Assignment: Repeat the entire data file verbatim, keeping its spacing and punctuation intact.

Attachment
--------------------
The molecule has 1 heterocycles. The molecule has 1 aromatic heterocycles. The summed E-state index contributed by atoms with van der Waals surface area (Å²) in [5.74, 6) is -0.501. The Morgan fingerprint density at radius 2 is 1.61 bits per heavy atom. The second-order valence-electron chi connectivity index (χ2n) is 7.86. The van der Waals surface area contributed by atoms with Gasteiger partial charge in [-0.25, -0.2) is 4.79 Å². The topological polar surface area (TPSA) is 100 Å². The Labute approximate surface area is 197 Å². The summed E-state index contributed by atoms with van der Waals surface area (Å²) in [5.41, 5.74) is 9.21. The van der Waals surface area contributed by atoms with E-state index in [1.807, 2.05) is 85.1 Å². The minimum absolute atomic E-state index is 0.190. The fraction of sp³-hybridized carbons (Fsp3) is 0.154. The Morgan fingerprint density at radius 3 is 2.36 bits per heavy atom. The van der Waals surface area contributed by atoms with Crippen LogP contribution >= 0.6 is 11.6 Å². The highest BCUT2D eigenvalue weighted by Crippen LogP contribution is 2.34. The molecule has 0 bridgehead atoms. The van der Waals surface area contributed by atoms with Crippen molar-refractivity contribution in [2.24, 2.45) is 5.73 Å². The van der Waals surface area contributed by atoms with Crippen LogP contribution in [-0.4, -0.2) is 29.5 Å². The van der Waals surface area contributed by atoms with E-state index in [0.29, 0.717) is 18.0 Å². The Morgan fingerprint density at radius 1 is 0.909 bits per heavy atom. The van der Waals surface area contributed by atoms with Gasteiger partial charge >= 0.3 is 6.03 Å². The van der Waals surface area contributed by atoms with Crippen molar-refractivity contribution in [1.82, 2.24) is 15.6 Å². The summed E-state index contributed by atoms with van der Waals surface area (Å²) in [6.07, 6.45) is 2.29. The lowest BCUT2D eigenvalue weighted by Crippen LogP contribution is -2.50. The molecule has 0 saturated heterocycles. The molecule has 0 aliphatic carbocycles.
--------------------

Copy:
The molecule has 1 heterocycles. The molecule has 1 aromatic heterocycles. The summed E-state index contributed by atoms with van der Waals surface area (Å²) in [5.74, 6) is -0.501. The Morgan fingerprint density at radius 2 is 1.61 bits per heavy atom. The second-order valence-electron chi connectivity index (χ2n) is 7.86. The van der Waals surface area contributed by atoms with Gasteiger partial charge in [-0.25, -0.2) is 4.79 Å². The topological polar surface area (TPSA) is 100 Å². The Labute approximate surface area is 197 Å². The summed E-state index contributed by atoms with van der Waals surface area (Å²) in [5.41, 5.74) is 9.21. The van der Waals surface area contributed by atoms with E-state index in [1.807, 2.05) is 85.1 Å². The minimum absolute atomic E-state index is 0.190. The fraction of sp³-hybridized carbons (Fsp3) is 0.154. The Morgan fingerprint density at radius 3 is 2.36 bits per heavy atom. The van der Waals surface area contributed by atoms with Crippen LogP contribution >= 0.6 is 11.6 Å². The highest BCUT2D eigenvalue weighted by Crippen LogP contribution is 2.34. The molecule has 0 bridgehead atoms. The van der Waals surface area contributed by atoms with Crippen molar-refractivity contribution in [2.24, 2.45) is 5.73 Å². The van der Waals surface area contributed by atoms with Crippen LogP contribution in [-0.4, -0.2) is 29.5 Å². The van der Waals surface area contributed by atoms with E-state index in [0.29, 0.717) is 18.0 Å². The Morgan fingerprint density at radius 1 is 0.909 bits per heavy atom. The van der Waals surface area contributed by atoms with Gasteiger partial charge >= 0.3 is 6.03 Å². The van der Waals surface area contributed by atoms with Crippen molar-refractivity contribution in [1.82, 2.24) is 15.6 Å². The summed E-state index contributed by atoms with van der Waals surface area (Å²) in [6.07, 6.45) is 2.29. The lowest BCUT2D eigenvalue weighted by Crippen LogP contribution is -2.50. The molecule has 0 saturated heterocycles. The molecule has 0 aliphatic carbocycles.